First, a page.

"ROW@CASTEL_DEL_MONTE_MG_5222" by *sdp* Flickr user shared under Creative Commons Attribution-NonCommercial-ShareAlike 2.0 Generic (CC BY-NC-SA 2.0)

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The FCC Chairman & the US Broadband Spectrum

By Thomas Yohannan

The theme of this year’s Consumer Electronics Show (CES) was any content, anywhere, anytime, and on any device.  It is CES, so you could expect that every company was showing off their new models from tablets to 3D TVs.  This year’s darling was the tablet, with the Motorola Mobility's Xoom and Research In Motion's Playbook garnering the most attention.  The best in show went to the Motorola Altrix.  With the major national carriers racing to launch 4G devices, including HSPA+, LTE, and, in Sprint's case, WiMAX devices, there continues to be a growing importance of the wireless spectrum in the U.S. economy.  Innovation is not only needed for the devices, but for the network on which the devices rely.  

The CES Friday conversation between FCC Chairman, Julius Genachowski and the Consumer Electronics Association (CEA) CEO, Gary Shapiro was about the need for a broadband mobile infrastructure.  “The consumer electronic industry is going wireless,” said Genachowski, citing a projection that anticipates growth by a factor of 35 in the coming five years for mobile broadband use.   For the U.S. to continue to be competitive, Genachowski said he hopes to foster an ecosystem which will house the “world’s best innovation. “

The past few years have seen a massive growth in the popularity of mobile devices, including smartphones, tablets and other connected devices.  While these devices are the locomotives of the broadband industry, the rails on which the devices operate must also necessarily expand.  As he has said before, Genachowski wants to free up spectrum as well as update spectrum policies.  The Chairman thinks the U.S. must not only start moving to make these changes, but that it must move faster than other countries to maintain our technological lead.  A primary way in which he hopes to accomplish this is by implementing incentive auctions.  Incentive auctions would allow TV broadcasters to sell unused spectrum, which would be used for mobile broadband purposes.  However, Congress will need to authorize the FCC to begin such auctions.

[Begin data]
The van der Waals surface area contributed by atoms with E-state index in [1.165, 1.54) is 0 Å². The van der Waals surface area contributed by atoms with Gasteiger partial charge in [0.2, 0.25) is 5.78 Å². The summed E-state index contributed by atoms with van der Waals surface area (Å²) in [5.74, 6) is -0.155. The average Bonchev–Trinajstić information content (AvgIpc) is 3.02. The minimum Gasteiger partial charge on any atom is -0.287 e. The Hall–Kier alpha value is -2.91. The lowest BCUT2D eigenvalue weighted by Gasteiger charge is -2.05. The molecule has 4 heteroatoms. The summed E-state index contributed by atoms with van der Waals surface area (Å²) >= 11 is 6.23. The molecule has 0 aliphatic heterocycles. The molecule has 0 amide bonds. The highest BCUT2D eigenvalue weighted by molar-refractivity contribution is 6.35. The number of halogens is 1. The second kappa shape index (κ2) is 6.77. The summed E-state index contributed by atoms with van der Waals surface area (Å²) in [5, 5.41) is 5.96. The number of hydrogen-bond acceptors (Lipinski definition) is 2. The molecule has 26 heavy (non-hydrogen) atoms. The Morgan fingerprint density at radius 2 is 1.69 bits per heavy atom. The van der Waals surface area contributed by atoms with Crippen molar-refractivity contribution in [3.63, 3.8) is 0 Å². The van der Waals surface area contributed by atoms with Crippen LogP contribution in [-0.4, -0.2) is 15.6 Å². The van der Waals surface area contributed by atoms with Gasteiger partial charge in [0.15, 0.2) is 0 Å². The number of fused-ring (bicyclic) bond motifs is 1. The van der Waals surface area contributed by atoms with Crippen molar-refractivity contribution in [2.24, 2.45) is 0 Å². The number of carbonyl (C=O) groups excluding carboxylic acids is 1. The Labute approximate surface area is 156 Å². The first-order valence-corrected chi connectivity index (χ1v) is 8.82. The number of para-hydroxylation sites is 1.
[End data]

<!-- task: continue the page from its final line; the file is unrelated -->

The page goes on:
There is much to be done, but there has been at least some progress.  In March, the agency announced its National Broadband Plan which details what needs to be done to expand broadband access to all Americans.  The FCC also  voted to open up empty broadcast TV spectrum to help bring about a next-generation wireless broadband technology it’s calling “Super WiFi.”  It’s promising to see the FCC’s interest in fostering growth, but entrepreneurs and innovation will ultimately decide how long it will take to get any content, anywhere, anytime, and on any device.


"Television transmission tower" shared by Flickr user woodleywonderworks under a Creative Commons Attribution 2.0 Generic

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Open Attribute, a simple way to attribute Creative Commons licensed works on the web

Open Attribute - Creative CommonsA big shoutout from New Media Rights to the entire team that has put together OpenAttribute

OpenAttribute simplifies the process of attributing an openly licensed piece of content, by providing a quick link where you can get an HTML or plain text attribution. Paste this code or plain text whereever you are reusing the Creative Commons licensed work, and you can have a properly formatted attribution.

I encourage you to go install this right away and start improving your attributions today!

Back in Barcelona at the Drumbeat Festival in November, I happened to be part of the small breakout group with Molly Kleinman and Jane Park that identified the continuing problem of proper attribution of openly licensed works as a huge barrier to everyday content reuse.

In the months following Drumbeat Festival, Molly Kleinman, Nathan Yergler, and and many others have built an amazing team of individuals who lent their skills and turned that idea into a practical, useful application.  This is another testament to the community and power of the open web, and I want to thank you all for building this useful application.